(Bloomberg View) -- With all its pageantry and scale, a papal visit is never just a Roman Catholic affair. Not least for Pope Francis, the politically adroit pontiff, who has used his global pulpit to broadcast all manner of messages, and not always to his audiences’ delight.
It was no different in Colombia, where even as Francis was enthusiastically welcomed for a five-day visit last week, his encomiums to tolerance and forgiveness fell on a divided country. Colombia, after all, is still roiled over last year’s peace agreement with the Revolutionary Armed Forces of Colombia, the insurgents who waged the longest war in the western hemisphere, which took more than 220,000 lives and displaced millions. Former President Alvaro Uribe called that agreement a “surrender” and slammed the government’s recent ceasefire with another rebel band, the ELN.
And so it has often been when Francis has landed in his native Latin America, home to Roman Catholicism’s largest and perhaps most politically demanding flock. Given the delicate path he has to walk, the politics of Francis’s homilies in his home region can sometimes be hard to parse.
True, in some of his travels, Francis has taken forthright and unequivocal stands against injustice and human misery. In Bolivia he made time to visit the country’s worst prison; in Mexico, he decried corruption as he stood beside Mexican president Enrique Peña Nieto; in the U.S., he pointedly championed it as a haven for immigrants.
Yet Pope Francis’s sometimes nuanced take on Latin America’s raging controversies and crises has also often frustrated the region’s rebels even as he has raised their expectations. The pope fostered Cuba’s rapprochement with the U.S. and celebrated Mass in Havana in 2015. However, his failure to speak up against human rights abuses, or even meet with dissidents under Raul Castro’s regime, was a letdown to the island’s muzzled democrats.
Likewise, Francis’s may have been one of the early voices for a nonviolent solution to Venezuela’s political crisis, and he took time during his Colombia trip to meet with a delegation of Venezuelan bishops over that country’s gathering social emergency. However, the Vatican’s appeals to negotiation and its avoidance of any outright criticism of the authoritarian methods of the government of Nicolas Maduro rang hollow to the country’s suffocated opposition.
Popes don’t normally stump for partisan causes or turn a homily into a harangue, of course. “It’s much easier for a spiritual leader like Francis to take a Christian stand on peace than to take a political leader to task,” historian Robert Karl, a Colombia scholar at Princeton University, told me. Indeed, within the tradition-laden confines of his mission, Francis has done a great deal to bring the symbolic weight of his pastoral office to bear on some of the most urgent questions of his time.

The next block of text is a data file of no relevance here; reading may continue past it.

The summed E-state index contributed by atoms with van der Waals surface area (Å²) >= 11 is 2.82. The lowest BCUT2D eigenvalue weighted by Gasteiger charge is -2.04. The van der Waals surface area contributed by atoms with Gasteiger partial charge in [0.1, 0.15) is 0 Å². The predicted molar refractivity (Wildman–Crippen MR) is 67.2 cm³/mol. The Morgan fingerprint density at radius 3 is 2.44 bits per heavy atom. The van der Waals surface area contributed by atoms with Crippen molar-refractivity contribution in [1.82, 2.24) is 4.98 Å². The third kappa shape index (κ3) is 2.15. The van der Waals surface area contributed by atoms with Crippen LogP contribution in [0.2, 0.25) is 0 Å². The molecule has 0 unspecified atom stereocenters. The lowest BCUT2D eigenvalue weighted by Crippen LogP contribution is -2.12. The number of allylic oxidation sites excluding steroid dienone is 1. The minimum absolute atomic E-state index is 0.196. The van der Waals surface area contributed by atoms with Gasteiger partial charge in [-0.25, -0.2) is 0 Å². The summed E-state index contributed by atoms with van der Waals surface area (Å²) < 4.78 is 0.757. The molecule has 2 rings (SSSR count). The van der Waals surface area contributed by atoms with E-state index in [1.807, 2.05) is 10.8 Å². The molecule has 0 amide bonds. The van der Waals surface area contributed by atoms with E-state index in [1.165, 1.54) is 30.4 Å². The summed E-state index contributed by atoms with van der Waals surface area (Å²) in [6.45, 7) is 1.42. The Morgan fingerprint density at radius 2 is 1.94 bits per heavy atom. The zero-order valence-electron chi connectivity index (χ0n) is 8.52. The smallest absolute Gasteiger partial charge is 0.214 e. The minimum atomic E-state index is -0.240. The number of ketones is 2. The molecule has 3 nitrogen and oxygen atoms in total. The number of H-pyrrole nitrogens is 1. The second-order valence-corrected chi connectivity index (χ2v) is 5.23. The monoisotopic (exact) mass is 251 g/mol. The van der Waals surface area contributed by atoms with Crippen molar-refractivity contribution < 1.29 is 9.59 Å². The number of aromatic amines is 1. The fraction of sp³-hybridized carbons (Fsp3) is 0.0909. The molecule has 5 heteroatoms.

As anodyne it may sound, calling for Colombians to drop their quarrels in the midst of an uncertain peace and forgive their transgressors -- whose recently revealed illicit fortunes are an added affront -- is as daring a statement as it is a political gamble. Consider the 1.3 million worshipers Francis drew for his parting mass in Medellin, the former stronghold of Pablo Escobar, Colombia’s most powerful drug lord. A pope’s blessings may not be enough to mollify a polarized Colombia, nor sweep former Colombian chief peace negotiator and presidential hopeful Humberto de la Calle into office next year. But the pope’s pitch is difficult to miss.
Francis’s Latin American pilgrimages -- six countries visited in 29 months -- show he is not just politically astute “but a political animal, himself,” in the words of Argentina historian Federico Finchelstein, of the New School for Social Research. Even his recent admission that as a younger Jesuit cleric he had undergone psychoanalysis in the care of a Jewish therapist seems crafted for public consumption. “Whenever Francis speaks he is staking out a position,” said Finchelstein. “He’s saying he’s an ecumenical thinker and a modernizer, who from the beginning has made a point of taking on some of the old ways in the Vatican and church.” Witness his pronouncement near the end of his trip granting local bishops more authority to translate the liturgy as they see fit; that’s a crucial pivot from the positions taken by several of his more backward-looking predecessors, and a potentially strategic play for Rome as it competes for souls with more lively and aggressive Christian evangelical orders.
Pope Francis’s attitudes toward secular politics may sometimes lack clarity -- what’s a priest without an enigma, after all? And yet the forward-looking path on which he intends to shepherd his flock isn’t hard to divine.
This column does not necessarily reflect the opinion of the editorial board or Bloomberg LP and its owners.
Mac Margolis writes about Latin America for Bloomberg View. He was a reporter for Newsweek and is the author of “The Last New World: The Conquest of the Amazon Frontier.”
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